There’s new language for a new kind of arms race.
President Barack Obama punctuated his speech at a summit on cybersecurity and consumer protection by signing an executive order to boost America’s defense against cyber attack. Billed as a White House summit, the event was held at Stanford, with the title “consumer protection” wisely appended as a way to blunt unease over a sleuthing NSA safeguarding individual privacy.
“It’s one of the great paradoxes of our time that the very technologies that empower us to do great good can also be used to undermine us and inflict great harm,” Obama said. “The same information technologies that help make our military the most advanced in the world are targeted by hackers from China and Russia who go after our defense contractors and systems that are built for our troops.”
Like the atom bomb, cyber warfare has become a can’t-be-wished-away evil.
The challenge was flagged earlier by two key members of the 9/11 Commission, former Washington Sen. Slade Gorton and former U.S. Justice Department Deputy Attorney General Jamie Gorelick.
“The middle is just about gone,” said Gorelick, lamenting the lack of bipartisanship in American security policy in a recent speech at the National Bureau of Asian Research’s Slade Gorton International Policy Center in Seattle. Gorelick and Gorton, along with their fellow Democrat and Republican 9/11 commissioners, defied partisan odds and worked in common cause on the original 2004 report. Ten years later, they again came together to underscore evolving threats and Congressional inertia.
Their to-do list includes centralizing Congressional oversight of the Department of Homeland Security. Congress currently has 92 committees and subcommittees that noodle DHS funding and operations. “With 92 bosses, you can’t have a unified strategy,” Gorelick said.
Other priorities include giving the Director of National Intelligence budget authority so he or she can shift funding when necessary, as well as ending budget sequestration, which arbitrarily pinches resources and morale.
And there’s the big kahuna, defending the “cyber domain.” Much of the battle, according to a 2014 compendium of 9/11 Commission recommendations, is communicating the magnitude of the threat to the public and private sector. It’s a humungous undertaking.
“In 2014 the government planned to spend more than $13 billion on cyber defense programs, mostly to protect government computers and networks, and to share threat intelligence with private industry,” writes Shane Harris in @War, his superb history of the Internet-military tangle.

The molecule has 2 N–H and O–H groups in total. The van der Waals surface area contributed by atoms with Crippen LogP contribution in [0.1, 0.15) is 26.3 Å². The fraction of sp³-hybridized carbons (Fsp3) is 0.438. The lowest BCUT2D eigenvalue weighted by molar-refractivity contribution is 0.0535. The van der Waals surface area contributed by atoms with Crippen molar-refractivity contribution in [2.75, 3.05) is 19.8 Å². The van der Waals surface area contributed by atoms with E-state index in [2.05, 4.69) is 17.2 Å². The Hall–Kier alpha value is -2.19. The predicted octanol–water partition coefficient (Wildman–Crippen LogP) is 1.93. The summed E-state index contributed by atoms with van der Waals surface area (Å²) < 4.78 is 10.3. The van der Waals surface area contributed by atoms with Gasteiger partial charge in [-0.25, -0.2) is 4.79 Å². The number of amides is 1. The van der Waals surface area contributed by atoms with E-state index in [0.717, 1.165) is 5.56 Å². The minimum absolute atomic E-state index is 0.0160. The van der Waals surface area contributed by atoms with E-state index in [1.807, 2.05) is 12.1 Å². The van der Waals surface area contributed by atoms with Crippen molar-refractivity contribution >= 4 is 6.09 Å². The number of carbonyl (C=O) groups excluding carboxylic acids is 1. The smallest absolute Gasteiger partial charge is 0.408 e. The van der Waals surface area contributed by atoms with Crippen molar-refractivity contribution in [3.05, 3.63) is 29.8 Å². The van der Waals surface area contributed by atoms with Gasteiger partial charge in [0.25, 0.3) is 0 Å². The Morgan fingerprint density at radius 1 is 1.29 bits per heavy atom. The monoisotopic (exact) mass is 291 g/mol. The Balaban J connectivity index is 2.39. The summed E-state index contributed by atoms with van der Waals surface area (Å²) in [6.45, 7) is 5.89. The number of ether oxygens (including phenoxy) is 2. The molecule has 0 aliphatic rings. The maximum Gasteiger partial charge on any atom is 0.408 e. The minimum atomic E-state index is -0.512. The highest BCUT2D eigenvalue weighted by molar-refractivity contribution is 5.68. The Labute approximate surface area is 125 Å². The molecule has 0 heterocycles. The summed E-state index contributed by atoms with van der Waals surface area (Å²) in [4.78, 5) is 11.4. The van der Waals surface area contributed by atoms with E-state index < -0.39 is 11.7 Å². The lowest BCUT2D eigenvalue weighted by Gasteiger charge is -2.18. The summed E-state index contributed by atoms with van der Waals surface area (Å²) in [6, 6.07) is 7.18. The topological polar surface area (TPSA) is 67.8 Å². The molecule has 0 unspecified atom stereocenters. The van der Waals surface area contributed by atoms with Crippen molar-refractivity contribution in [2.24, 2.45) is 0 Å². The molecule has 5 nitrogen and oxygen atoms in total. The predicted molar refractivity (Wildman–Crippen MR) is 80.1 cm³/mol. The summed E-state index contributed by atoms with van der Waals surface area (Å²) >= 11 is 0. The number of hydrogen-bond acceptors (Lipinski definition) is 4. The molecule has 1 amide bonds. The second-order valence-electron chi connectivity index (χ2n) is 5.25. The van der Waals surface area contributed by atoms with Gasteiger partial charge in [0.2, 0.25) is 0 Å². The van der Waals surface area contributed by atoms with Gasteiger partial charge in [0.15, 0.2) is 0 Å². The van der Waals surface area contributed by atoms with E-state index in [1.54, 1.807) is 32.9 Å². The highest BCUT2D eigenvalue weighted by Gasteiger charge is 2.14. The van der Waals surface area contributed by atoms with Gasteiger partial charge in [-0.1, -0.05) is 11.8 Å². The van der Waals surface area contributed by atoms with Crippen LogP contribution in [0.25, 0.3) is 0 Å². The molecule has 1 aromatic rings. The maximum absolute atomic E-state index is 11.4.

In contrast, Harris notes that the government budgeted $11.6 billion to address climate change. All the while, political leadership is largely absent.
“Congress has repeatedly failed to pass critical cybersecurity legislation needed to solve even small problems, such as information sharing,” writes Slade Gorton in a 2014 NBR commentary. “The administration has apparently done what it can within the existing legal framework, but it is also clear that cybersecurity reform is not an agenda priority for the president.”
Gorton also recommends revising the authorization for the use of military force to incorporate cyber threats. The latest authorization draft, targeting the Islamic State, doesn’t prioritize cyber readiness.
Will Obama’s executive order move the needle?
"The president's action was a modest step in the right direction,” Gorton said last Tuesday. “It needs to be supplemented by his recommendation to Congress to allow for aggressive counterattacks against cyber attackers by both the public and private sectors and authority to impose trade sanctions against countries that sponsor cyber attacks."
Bipartisan leadership, the kind exemplified by Gorton, Gorelick and the 9/11 Commission, is the best vehicle to navigate the narrow line separating civil liberties and cybersecurity. “Don’t cede politics to the wings,” Gorelick said, noting how both parties are handcuffed by ideology.
If ever there was a need for a vital center in American politics, it’s now.